A few years prior to getting sober I awoke one morning with a feeling of anxiety. I’d had anxiety before but this feeling stayed with me for the day. Upon returning home from work I started drinking and the feeling went away. The next day I awoke and the anxiety had returned. Within a few weeks that anxiety had gotten so bad that my hands were shaking, I was losing weight and was having trouble sleeping (even after passing out from alcohol). I finally went to the doctor.
My blood pressure was through the roof and my pulse was going crazy. The doctor gave me some Ativan (from the benzodiazepine family) and put me on an antidepressant called Paxil. The Ativan kicked in immediately and calmed me down (a few years later as my disease of addiction progressed I would begin to abuse the Ativan). The Paxil took a month or so to finally start working. I finally had some relief but would still suffer from anxiety attacks on a regular basis. Things I once took for granted I had trouble doing. I could no longer get a haircut without a huge anxiety attack. I can remember sitting in a barber’s chair and holding my breath, my muscles tense as the snip-snip of the scissors filled my eardrums. I ended up buying a set up clippers and doing my own haircuts from then on. There was also a time where I was in line at a store and the fluorescent lights were buzzing and flickering. This set off a huge anxiety attack. I dropped what I wanted to purchase and fled the store never to return. While this was going on the Paxil was having a weird side effect of a sexual nature. I could get an erection but was unable (95% of the time) to ejaculate. It was quite frustrating. My doctor was an awesome guy and liked to make things less tense with humour. When I told him my dilemma he said, “well, the girls must love that.” I ended up switching to Zoloft, which didn’t work and finally settled on Effexor.
Over the next few years my alcohol and drug addiction progressed to daily use. While I was not honest with myself or anyone else I was honest with my doctor as to what I was up to and how much drugs/alcohol I was imbibing. He started having me come see him on a regular basis. He would raise and lower the dosage of my Effexor depending on the craziness of the stories I would tell him. He would often lower the dosage saying I was too happy. When this happened my anxiety would go up and so too would the dosage. Of course, I would later learn that the alcohol and drugs were preventing the Effexor from doing a proper job. The last five years of my addiction I began to use cocaine and eventually crack cocaine. I would abuse the benzos I was taking in order to come down from the drugs. I remember running out of benzos and the pharmacist didn’t buy my story that I accidentally spilled them down the drain so would not prescribe me some more. I ended up switching to NyQuil as a replacement. Needless to say it was an inferior replacement. On January 7, 2005 I successfully sobered up. While I gave up the benzos I would remain on the antidepressant.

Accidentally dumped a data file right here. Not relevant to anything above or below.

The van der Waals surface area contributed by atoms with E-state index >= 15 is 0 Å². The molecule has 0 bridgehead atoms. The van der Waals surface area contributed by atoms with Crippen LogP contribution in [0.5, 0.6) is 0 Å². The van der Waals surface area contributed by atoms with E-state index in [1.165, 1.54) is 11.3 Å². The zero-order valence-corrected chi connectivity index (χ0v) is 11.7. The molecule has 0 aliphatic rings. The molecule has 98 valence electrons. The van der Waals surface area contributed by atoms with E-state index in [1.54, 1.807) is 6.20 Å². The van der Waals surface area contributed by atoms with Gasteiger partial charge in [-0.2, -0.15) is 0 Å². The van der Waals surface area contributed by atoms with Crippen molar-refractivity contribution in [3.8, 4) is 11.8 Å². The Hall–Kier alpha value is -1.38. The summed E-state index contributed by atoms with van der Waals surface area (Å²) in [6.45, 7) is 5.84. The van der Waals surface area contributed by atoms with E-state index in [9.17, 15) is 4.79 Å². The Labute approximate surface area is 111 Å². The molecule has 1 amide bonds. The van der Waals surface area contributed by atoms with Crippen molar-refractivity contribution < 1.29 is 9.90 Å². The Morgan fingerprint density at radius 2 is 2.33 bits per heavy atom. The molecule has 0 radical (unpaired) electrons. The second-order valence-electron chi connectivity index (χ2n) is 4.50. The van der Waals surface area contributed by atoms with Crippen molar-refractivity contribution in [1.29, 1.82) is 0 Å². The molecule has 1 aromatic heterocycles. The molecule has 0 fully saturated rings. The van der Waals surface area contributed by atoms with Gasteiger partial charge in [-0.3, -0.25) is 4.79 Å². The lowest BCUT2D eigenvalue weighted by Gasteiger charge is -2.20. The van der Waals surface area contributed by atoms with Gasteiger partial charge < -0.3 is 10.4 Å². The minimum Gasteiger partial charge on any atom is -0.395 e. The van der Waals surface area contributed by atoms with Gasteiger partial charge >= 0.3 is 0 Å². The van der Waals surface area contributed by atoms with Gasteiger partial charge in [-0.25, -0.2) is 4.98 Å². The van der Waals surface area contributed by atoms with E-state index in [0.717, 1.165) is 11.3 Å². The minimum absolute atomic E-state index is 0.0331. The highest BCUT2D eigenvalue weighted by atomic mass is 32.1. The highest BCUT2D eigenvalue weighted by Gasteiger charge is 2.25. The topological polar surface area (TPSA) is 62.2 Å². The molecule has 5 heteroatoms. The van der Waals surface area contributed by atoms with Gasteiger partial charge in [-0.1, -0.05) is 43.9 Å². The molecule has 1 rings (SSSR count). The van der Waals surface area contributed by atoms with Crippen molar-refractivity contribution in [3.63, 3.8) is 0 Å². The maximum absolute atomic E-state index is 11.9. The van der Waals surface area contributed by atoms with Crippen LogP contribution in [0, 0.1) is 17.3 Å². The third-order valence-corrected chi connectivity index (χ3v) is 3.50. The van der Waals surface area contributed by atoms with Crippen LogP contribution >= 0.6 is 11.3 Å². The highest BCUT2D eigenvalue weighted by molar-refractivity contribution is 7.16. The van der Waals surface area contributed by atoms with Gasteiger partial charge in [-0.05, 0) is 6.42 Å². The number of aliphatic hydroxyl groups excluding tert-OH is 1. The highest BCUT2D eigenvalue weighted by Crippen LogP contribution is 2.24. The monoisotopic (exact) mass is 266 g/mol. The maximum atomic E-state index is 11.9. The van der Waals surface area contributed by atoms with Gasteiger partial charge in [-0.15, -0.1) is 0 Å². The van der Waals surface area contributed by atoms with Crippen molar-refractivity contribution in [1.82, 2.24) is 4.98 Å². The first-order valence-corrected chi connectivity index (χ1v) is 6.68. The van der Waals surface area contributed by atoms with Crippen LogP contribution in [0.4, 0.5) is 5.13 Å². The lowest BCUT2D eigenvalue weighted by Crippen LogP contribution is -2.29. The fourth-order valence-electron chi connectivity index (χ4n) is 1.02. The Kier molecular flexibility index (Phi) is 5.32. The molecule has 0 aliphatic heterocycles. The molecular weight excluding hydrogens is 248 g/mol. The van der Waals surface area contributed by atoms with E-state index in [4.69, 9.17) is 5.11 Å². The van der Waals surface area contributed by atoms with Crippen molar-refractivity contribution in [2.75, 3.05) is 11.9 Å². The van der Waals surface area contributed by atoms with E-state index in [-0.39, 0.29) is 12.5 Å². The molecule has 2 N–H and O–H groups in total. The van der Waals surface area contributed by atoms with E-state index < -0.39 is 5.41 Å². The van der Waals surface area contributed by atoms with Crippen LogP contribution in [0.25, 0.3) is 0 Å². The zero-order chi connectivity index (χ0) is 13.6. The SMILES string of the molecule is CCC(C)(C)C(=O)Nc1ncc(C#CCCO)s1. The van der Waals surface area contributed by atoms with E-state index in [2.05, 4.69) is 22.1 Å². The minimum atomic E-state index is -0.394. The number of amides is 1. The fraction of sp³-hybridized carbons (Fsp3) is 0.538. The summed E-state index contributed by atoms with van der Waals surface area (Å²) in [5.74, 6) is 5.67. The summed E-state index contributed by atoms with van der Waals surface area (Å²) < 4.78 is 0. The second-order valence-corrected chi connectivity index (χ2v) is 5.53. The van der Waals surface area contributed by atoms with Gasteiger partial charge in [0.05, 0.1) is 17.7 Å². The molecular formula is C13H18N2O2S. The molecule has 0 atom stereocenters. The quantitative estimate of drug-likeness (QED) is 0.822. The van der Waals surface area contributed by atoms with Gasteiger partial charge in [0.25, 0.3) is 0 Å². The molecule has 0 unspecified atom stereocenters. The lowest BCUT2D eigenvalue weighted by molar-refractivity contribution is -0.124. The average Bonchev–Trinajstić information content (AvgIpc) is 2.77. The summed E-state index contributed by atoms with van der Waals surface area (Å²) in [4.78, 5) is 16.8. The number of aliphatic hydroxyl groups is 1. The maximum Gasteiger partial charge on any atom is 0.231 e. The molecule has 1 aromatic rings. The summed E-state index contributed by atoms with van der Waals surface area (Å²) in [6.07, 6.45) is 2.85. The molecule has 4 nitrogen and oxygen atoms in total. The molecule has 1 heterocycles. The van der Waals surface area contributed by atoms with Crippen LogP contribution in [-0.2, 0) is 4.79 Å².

When I turned three years sober I decided that I didn’t need to take the Effexor any longer. Things were going awesome in my life – I had a great job, was going to tons of meetings and the Ninth Step Promises were coming to fruition. Under my doctor’s supervision (by this time I had a new doctor) I weaned off the Effexor. Unfortunately, within six months my anxiety level was through the roof and I could barely function. I returned to taking the pills knowing that I actually had anxiety and that it hadn’t been the drugs and alcohol causing it (I’m sure they exacerbated it though).
From that point on I realized that anxiety was going to be a part of my life. Over the years I’ve developed some tactics to help me along. I’ve learned different ways to breathe and change my focus so that when I do get an anxiety attack it doesn’t last long. As people who deal with chronic pain I had to find an acceptable level of anxiety that I can live with. When discussing my anxiety with people I explain it talking about our flight/fight switch. I tell people that mine is permanently switched on. By combining the medication with what I have learned in Alcoholics Anonymous, deep breathing and mindful meditation I manage my anxiety quite fine. My advice to people, in recovery, taking antidepressants, is not to listen to those 12 Steppers who tell you that medication is wrong. They are not doctors and should be avoided at all costs.